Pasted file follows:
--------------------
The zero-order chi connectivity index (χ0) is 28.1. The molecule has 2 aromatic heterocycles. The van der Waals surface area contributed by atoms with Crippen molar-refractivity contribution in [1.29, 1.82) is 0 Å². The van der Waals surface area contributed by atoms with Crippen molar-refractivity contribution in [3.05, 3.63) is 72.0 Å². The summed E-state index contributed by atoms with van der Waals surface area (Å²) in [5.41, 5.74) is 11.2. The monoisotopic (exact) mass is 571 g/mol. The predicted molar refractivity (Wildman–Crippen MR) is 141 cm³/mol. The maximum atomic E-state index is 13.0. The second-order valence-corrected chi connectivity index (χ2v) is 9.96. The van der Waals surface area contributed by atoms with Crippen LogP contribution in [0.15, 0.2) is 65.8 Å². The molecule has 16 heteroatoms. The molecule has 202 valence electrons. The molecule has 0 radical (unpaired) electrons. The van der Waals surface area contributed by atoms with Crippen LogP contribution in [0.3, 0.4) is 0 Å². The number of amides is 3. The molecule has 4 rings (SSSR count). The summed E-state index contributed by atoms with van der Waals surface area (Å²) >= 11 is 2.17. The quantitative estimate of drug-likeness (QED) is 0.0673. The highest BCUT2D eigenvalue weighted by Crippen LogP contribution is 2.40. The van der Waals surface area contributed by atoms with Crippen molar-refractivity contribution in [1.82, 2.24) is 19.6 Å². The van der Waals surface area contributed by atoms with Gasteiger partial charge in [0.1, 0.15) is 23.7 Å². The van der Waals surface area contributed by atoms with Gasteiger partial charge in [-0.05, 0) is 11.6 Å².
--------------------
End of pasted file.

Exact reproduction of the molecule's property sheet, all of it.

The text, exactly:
The zero-order chi connectivity index (χ0) is 28.1. The molecule has 2 aromatic heterocycles. The van der Waals surface area contributed by atoms with Crippen molar-refractivity contribution in [1.29, 1.82) is 0 Å². The van der Waals surface area contributed by atoms with Crippen molar-refractivity contribution in [3.05, 3.63) is 72.0 Å². The summed E-state index contributed by atoms with van der Waals surface area (Å²) in [5.41, 5.74) is 11.2. The monoisotopic (exact) mass is 571 g/mol. The predicted molar refractivity (Wildman–Crippen MR) is 141 cm³/mol. The maximum atomic E-state index is 13.0. The second-order valence-corrected chi connectivity index (χ2v) is 9.96. The van der Waals surface area contributed by atoms with Crippen LogP contribution in [0.15, 0.2) is 65.8 Å². The molecule has 16 heteroatoms. The molecule has 202 valence electrons. The molecule has 0 radical (unpaired) electrons. The van der Waals surface area contributed by atoms with Crippen LogP contribution in [0.3, 0.4) is 0 Å². The number of amides is 3. The molecule has 4 rings (SSSR count). The summed E-state index contributed by atoms with van der Waals surface area (Å²) >= 11 is 2.17. The quantitative estimate of drug-likeness (QED) is 0.0673. The highest BCUT2D eigenvalue weighted by Crippen LogP contribution is 2.40. The van der Waals surface area contributed by atoms with Crippen molar-refractivity contribution in [1.82, 2.24) is 19.6 Å². The van der Waals surface area contributed by atoms with Gasteiger partial charge in [0.1, 0.15) is 23.7 Å². The van der Waals surface area contributed by atoms with Gasteiger partial charge in [-0.05, 0) is 11.6 Å².